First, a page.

Q. I am aware that the ulema (scholars) of today preach messages of violence and extremism, and a lot of ulema also differ with each other in opinions. Therefore, when the Qur'an tells us to follow those in authority, is this implying that we follow the ulema? And if so, which ulema do we follow as there are so many and they all differ in opinions? The so called ulema whom I watch on the Islamic channels discuss very trivial things from hadith rather than important guidance from the Qur'an.

A. There are two aspects to your question. In the first instance, obeying those in authority can mean following the rules of a civil society so that we have law and order. Since political and religious leaders are usually elected by consensus in a democratic society, in cases where these elected officials pass laws (religious or secular) that affect how we behave, then we have to follow the rules or there will be chaos. For example, if we disagree with a ban on abortion or the speed limit of 55mph, we have to obey these laws anyway or there are consequences.

In the second case (which I think is more applicable to your question), in instances where we are unsure or do not have enough knowledge to answer certain questions, we seek the answers from those who know or are an authority on the subject matter in question. These can be scholars and leaders who are elected or entrusted by the masses to provide guidance, and usually known to be in good standing with the community. Given that these are typically matters of personal belief (not the law of the land) and we have a choice, then it is up to us to follow what we feel is right or makes sense. For example, the majority of "scholars" (and by extension most Muslims) believe in punishment in the grave, stoning to death for adultery, the second coming of Jesus, etc. At forpeoplewhothink.org, we do not subscribe to such beliefs, and we have the option to reject these notions as they are matters of personal choice. Remember too that regardless of what the scholars say (and as you correctly surmised, different scholars do have varying positions on the same issues), it is up to us to follow what we feel is correct as we are all individually accountable to God. Having said that, you also have to take the circumstances into account when making your decision. For example, even if you disagree with the day selected to celebrate the Eid, you should go with the consensus of your community so as not to create discord. Islam promotes harmony and stability at the societal level, what you believe personally is a private matter between you and God.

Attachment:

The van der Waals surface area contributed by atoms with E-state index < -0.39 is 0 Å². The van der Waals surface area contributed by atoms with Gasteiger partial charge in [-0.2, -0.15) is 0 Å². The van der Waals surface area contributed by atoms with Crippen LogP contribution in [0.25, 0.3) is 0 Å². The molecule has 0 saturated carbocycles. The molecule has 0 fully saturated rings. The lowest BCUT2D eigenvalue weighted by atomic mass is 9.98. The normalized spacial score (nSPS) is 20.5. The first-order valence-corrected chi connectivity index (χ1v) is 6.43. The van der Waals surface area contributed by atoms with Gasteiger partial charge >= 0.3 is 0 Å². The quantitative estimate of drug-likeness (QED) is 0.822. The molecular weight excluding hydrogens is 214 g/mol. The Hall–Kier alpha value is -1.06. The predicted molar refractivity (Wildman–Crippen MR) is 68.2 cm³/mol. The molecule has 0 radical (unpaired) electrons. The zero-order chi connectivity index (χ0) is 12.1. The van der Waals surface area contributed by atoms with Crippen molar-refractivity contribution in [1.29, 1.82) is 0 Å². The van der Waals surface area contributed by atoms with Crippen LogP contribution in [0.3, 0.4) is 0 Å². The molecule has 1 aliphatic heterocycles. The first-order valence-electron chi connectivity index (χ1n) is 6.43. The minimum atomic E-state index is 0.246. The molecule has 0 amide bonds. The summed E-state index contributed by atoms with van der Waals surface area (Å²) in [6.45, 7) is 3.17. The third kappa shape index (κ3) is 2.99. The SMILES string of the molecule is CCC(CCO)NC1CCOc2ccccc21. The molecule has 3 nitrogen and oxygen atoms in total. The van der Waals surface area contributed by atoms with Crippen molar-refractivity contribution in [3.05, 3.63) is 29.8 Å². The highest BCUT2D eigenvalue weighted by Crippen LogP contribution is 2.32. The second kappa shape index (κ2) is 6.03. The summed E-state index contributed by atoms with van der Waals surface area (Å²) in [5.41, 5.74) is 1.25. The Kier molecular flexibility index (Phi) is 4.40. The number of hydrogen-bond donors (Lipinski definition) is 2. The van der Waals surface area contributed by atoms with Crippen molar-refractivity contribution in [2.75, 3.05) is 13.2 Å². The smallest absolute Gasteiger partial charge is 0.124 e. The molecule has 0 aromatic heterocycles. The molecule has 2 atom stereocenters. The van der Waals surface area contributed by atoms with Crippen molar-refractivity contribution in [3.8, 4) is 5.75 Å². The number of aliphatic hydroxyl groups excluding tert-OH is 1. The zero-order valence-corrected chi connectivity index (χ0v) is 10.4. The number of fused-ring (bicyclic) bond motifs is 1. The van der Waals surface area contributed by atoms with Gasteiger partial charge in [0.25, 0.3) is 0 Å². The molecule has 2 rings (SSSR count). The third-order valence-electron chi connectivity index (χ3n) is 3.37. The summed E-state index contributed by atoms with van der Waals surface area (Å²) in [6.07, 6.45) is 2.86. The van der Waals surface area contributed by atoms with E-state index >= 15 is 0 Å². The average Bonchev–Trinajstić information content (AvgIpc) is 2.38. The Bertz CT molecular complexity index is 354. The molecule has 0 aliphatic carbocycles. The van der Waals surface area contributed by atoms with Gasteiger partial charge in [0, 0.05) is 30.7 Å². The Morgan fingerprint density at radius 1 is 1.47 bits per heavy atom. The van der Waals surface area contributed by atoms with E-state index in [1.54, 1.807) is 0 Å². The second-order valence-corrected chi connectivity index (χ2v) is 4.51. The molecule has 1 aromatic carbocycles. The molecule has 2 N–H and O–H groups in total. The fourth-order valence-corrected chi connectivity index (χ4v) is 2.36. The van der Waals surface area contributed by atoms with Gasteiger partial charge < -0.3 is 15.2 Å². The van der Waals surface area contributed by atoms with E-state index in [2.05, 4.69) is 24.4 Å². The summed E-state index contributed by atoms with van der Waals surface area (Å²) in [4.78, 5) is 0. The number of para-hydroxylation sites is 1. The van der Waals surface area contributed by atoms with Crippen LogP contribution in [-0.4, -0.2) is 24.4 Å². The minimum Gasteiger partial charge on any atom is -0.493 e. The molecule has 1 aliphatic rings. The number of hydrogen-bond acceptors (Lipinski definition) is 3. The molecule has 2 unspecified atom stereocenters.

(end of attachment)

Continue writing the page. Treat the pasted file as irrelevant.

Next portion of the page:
Given that the overall message of the Qur’an is peace above everything else, the ulema who preach violence and extremism are obviously misguided. As you correctly observed, the majority of Muslim scholars do focus on trivia and create a lot of confusion, thus misleading their followers. When the Qur'an uses the term "ilm" and all of the words that are derived thereof, it really means "knowledge", and that is quite different from the mass of transmitted traditional rulings. The scholars do realize that the rulings reached by ijtihad are theory and open to discussion, but it would seem that during the late ninth century, the tremendous scholarship gave way to a rigid legalism and reliance on prior rulings that have since become the cornerstone of what passes as "Islamic law", regardless of any consideration for time, place, and circumstances. The result is that the majority of Muslims today tend to follow the so called "scholars" who are trained in just memorizing centuries old rulings and passing them down from generation to generation. In order words, today’s "scholars" prefer not to think as they feel that they do not have the intellectual capacity to question previous decisions or beliefs and practices, as these scholars somehow cannot measure up to the scholars of old. This is an erroneous notion, and compounding the problem is that today’s scholars who are academically trained are for the most part unknown to the Muslim masses. Hopefully this will change in the near future. And Allah knows best.

Posted October 8, 2008